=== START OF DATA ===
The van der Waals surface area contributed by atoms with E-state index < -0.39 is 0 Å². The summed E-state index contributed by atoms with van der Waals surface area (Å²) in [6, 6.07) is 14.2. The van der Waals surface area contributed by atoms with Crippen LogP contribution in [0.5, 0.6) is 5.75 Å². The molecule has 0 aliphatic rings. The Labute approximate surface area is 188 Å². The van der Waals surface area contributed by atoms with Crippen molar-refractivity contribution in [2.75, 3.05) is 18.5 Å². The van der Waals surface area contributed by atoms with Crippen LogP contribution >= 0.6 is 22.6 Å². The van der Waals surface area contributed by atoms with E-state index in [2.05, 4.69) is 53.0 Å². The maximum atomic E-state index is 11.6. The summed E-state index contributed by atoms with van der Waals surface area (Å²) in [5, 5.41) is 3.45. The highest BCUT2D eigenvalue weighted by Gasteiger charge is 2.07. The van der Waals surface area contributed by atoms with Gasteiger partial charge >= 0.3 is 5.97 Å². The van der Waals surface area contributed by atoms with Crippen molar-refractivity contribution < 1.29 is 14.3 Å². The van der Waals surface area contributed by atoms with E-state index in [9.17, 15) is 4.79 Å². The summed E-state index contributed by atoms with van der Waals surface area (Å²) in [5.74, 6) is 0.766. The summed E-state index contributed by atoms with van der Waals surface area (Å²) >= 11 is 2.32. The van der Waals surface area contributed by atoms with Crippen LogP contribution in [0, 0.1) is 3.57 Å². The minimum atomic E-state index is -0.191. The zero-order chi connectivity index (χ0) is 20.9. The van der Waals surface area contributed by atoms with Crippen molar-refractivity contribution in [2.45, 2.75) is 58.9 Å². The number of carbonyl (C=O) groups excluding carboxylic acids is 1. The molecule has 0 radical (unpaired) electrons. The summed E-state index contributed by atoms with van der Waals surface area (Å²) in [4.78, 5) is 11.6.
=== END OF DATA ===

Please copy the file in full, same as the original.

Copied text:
The van der Waals surface area contributed by atoms with E-state index < -0.39 is 0 Å². The summed E-state index contributed by atoms with van der Waals surface area (Å²) in [6, 6.07) is 14.2. The van der Waals surface area contributed by atoms with Crippen LogP contribution in [0.5, 0.6) is 5.75 Å². The molecule has 0 aliphatic rings. The Labute approximate surface area is 188 Å². The van der Waals surface area contributed by atoms with Crippen molar-refractivity contribution in [2.75, 3.05) is 18.5 Å². The van der Waals surface area contributed by atoms with Crippen LogP contribution >= 0.6 is 22.6 Å². The van der Waals surface area contributed by atoms with E-state index in [2.05, 4.69) is 53.0 Å². The maximum atomic E-state index is 11.6. The summed E-state index contributed by atoms with van der Waals surface area (Å²) in [5, 5.41) is 3.45. The highest BCUT2D eigenvalue weighted by Gasteiger charge is 2.07. The van der Waals surface area contributed by atoms with Gasteiger partial charge >= 0.3 is 5.97 Å². The van der Waals surface area contributed by atoms with Crippen molar-refractivity contribution < 1.29 is 14.3 Å². The van der Waals surface area contributed by atoms with E-state index in [9.17, 15) is 4.79 Å². The summed E-state index contributed by atoms with van der Waals surface area (Å²) in [5.74, 6) is 0.766. The summed E-state index contributed by atoms with van der Waals surface area (Å²) >= 11 is 2.32. The van der Waals surface area contributed by atoms with Crippen LogP contribution in [0, 0.1) is 3.57 Å². The minimum atomic E-state index is -0.191. The zero-order chi connectivity index (χ0) is 20.9. The van der Waals surface area contributed by atoms with Crippen molar-refractivity contribution in [2.45, 2.75) is 58.9 Å². The number of carbonyl (C=O) groups excluding carboxylic acids is 1. The molecule has 0 radical (unpaired) electrons. The summed E-state index contributed by atoms with van der Waals surface area (Å²) in [4.78, 5) is 11.6.